by Nathan Huey
figures by Daniel Utter

Sex is one of the most obvious candidates for a first step towards individualized healthcare. It is both unambiguous in the majority of cases as well as a significant factor in the development and progression of a host of diseases. Today, many medical professionals feel that first honing in on sex-specific treatment options is the most productive way to move forward with the larger effort of implementing precision medicine.

In the past, however, ignoring sex differences has resulted in widespread healthcare inequality, biased studies, and dangerous conclusions.

Fortunately, that isn’t the end of the story. Improvements made in the state of sex-specific research over the last few decades allow us to look optimistically towards a future with treatments better attuned to our biology.

In this article, it will hopefully become clear why incorporating sex-specific knowledge represents an important first step towards personalizing therapy. To this end, we’ll first examine several of the specific mechanisms by which sex can influence disease in the context of a case study.

A closer look at lung disease

Chronic obstructive pulmonary disorder (COPD) is a lung disease that makes breathing much more difficult and affects hundreds of millions of people each year globally. It provides an illustrative example of some of the different ways that sex can influence human illness (Figure 1).

Body size, hormones, and genetics

To begin with, females tend to be smaller than males, and this includes the female respiratory system. That means that per-cigarette, female airways receive more exposure to smoke. This likely sensitizes them to its harmful effects when compared with males who smoke just as often. Smoking is the primary risk factor for COPD and, as such, any differences that modify the effect of cigarette smoke on the body are relevant to COPD.

Another mediator of the effect of cigarette smoke may the sex-specific hormones estrogen and progesterone. Both are generally found in higher concentrations for females compared to males. It has been hypothesized that estrogens lead to the accumulation of toxic byproducts when cigarette smoke is metabolized. In addition, progesterone could contribute to the inflammatory response in airways, leading to more serious and sustained damage for females. It may also partly explain why this kind of damage is observed more frequently in female cases of COPD in contrast to male cases, for which damage of the air sacs is more common.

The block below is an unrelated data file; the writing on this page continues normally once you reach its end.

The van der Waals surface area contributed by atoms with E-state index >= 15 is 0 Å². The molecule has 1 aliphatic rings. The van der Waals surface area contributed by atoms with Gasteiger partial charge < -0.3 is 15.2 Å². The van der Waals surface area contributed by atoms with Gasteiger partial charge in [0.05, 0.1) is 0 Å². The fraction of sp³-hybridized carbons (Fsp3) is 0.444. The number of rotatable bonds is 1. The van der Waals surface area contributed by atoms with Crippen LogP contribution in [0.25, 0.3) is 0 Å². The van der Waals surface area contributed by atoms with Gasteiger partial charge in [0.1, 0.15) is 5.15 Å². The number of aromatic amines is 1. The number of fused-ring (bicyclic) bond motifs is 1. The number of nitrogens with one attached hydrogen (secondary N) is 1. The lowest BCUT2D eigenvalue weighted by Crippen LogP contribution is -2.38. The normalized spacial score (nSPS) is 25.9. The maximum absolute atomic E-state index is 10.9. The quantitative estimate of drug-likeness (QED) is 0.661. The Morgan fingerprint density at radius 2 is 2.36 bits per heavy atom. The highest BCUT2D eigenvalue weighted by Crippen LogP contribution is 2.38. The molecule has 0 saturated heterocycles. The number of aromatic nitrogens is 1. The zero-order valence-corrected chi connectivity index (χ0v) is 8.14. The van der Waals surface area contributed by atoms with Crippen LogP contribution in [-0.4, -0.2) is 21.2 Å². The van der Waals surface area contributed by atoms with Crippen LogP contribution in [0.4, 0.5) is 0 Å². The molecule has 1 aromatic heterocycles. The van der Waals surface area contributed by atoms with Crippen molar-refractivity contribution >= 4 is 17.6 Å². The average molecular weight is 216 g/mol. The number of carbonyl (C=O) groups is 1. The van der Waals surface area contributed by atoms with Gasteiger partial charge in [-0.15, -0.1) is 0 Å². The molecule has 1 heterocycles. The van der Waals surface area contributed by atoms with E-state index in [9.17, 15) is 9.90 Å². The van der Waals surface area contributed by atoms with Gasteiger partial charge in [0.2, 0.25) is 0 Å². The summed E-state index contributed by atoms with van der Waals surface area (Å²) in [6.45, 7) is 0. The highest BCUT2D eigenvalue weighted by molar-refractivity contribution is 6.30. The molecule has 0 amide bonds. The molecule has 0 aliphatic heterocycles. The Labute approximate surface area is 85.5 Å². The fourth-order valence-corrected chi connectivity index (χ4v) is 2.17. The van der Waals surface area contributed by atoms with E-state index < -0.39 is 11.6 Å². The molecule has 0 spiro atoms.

Finally, genetics also play a significant role in the development of COPD. Multiple genes have been associated with COPD. Mutations in these genes can predispose individuals to early onset COPD and may even make them more sensitive to the effects of smoking with respect to developing lung disease. A recent study has implied that the set of genes associated with COPD risk for males may actually be different than the COPD risk gene set in females. In other words, the genetic/biochemical foundation of the disease itself may be different for males and females. In the future, this might imply that different genetic tests for females and males would be more useful to assess the likelihood of developing COPD than a single standard test.

These three factors represent only a fraction of the ways that sex can influence disease. One important takeaway is that if sickness is different depending on sex, treatment should also be sex-specific. Despite its importance, it wasn’t until relatively recent times that sex was acknowledged as a salient feature of human illness.

Figure 1. Impact of sex on lung disease. Lung disease is affected by a host of factors that display differences according to biological sex. Male and female lung size, hormone levels, and genetics are only a small sample of the interconnected ways that biological sex can change the prevalence, severity, and course of human illness.

Sexual disparities in clinical studies

Historically, the default model for medical research has been male. The Physician’s Health Study, for example, was initiated in 1982 to examine the effect of aspirin on cardiovascular disease. The study was very large, enrolling over 22,000 participants. Not a single one of them was female. In the ‘70s, the FDA even banned women in childbearing age from being enrolled in phase I clinical trials. This ban was lifted 20 years later, in 1993.

For many years, it was simply assumed that women would react to drugs and exposures (like cigarette smoke) in a reasonably similar way as men do. Their inclusion in clinical studies would thereby only introduce unnecessary complications from the female hormonal cycle. Although this made studies with men in this sense simpler, it unfortunately caused them to be ungeneralizable to the population at large.